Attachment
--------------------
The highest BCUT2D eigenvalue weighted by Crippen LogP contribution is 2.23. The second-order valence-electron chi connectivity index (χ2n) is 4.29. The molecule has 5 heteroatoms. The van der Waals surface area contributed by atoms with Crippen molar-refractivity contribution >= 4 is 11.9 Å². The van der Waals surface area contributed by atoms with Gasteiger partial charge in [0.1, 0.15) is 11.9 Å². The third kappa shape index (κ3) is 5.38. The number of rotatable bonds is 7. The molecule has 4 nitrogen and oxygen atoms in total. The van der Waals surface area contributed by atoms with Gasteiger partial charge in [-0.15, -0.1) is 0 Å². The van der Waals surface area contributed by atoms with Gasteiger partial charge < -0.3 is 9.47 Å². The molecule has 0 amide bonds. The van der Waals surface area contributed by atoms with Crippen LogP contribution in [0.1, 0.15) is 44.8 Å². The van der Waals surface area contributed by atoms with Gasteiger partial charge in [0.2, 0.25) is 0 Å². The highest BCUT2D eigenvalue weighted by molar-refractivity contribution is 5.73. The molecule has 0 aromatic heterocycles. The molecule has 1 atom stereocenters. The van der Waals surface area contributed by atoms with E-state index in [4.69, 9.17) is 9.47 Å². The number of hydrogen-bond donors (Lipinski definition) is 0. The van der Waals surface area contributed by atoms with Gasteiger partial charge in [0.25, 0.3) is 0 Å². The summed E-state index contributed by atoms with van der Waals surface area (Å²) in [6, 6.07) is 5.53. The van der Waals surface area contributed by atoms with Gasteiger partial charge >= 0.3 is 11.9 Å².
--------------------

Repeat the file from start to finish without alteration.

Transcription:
The highest BCUT2D eigenvalue weighted by Crippen LogP contribution is 2.23. The second-order valence-electron chi connectivity index (χ2n) is 4.29. The molecule has 5 heteroatoms. The van der Waals surface area contributed by atoms with Crippen molar-refractivity contribution >= 4 is 11.9 Å². The van der Waals surface area contributed by atoms with Gasteiger partial charge in [0.1, 0.15) is 11.9 Å². The third kappa shape index (κ3) is 5.38. The number of rotatable bonds is 7. The molecule has 4 nitrogen and oxygen atoms in total. The van der Waals surface area contributed by atoms with Gasteiger partial charge in [-0.15, -0.1) is 0 Å². The van der Waals surface area contributed by atoms with Gasteiger partial charge < -0.3 is 9.47 Å². The molecule has 0 amide bonds. The van der Waals surface area contributed by atoms with Crippen LogP contribution in [0.1, 0.15) is 44.8 Å². The van der Waals surface area contributed by atoms with Gasteiger partial charge in [0.2, 0.25) is 0 Å². The highest BCUT2D eigenvalue weighted by molar-refractivity contribution is 5.73. The molecule has 0 aromatic heterocycles. The molecule has 1 atom stereocenters. The van der Waals surface area contributed by atoms with E-state index in [4.69, 9.17) is 9.47 Å². The number of hydrogen-bond donors (Lipinski definition) is 0. The van der Waals surface area contributed by atoms with Gasteiger partial charge in [0.25, 0.3) is 0 Å². The summed E-state index contributed by atoms with van der Waals surface area (Å²) in [6, 6.07) is 5.53. The van der Waals surface area contributed by atoms with Gasteiger partial charge >= 0.3 is 11.9 Å².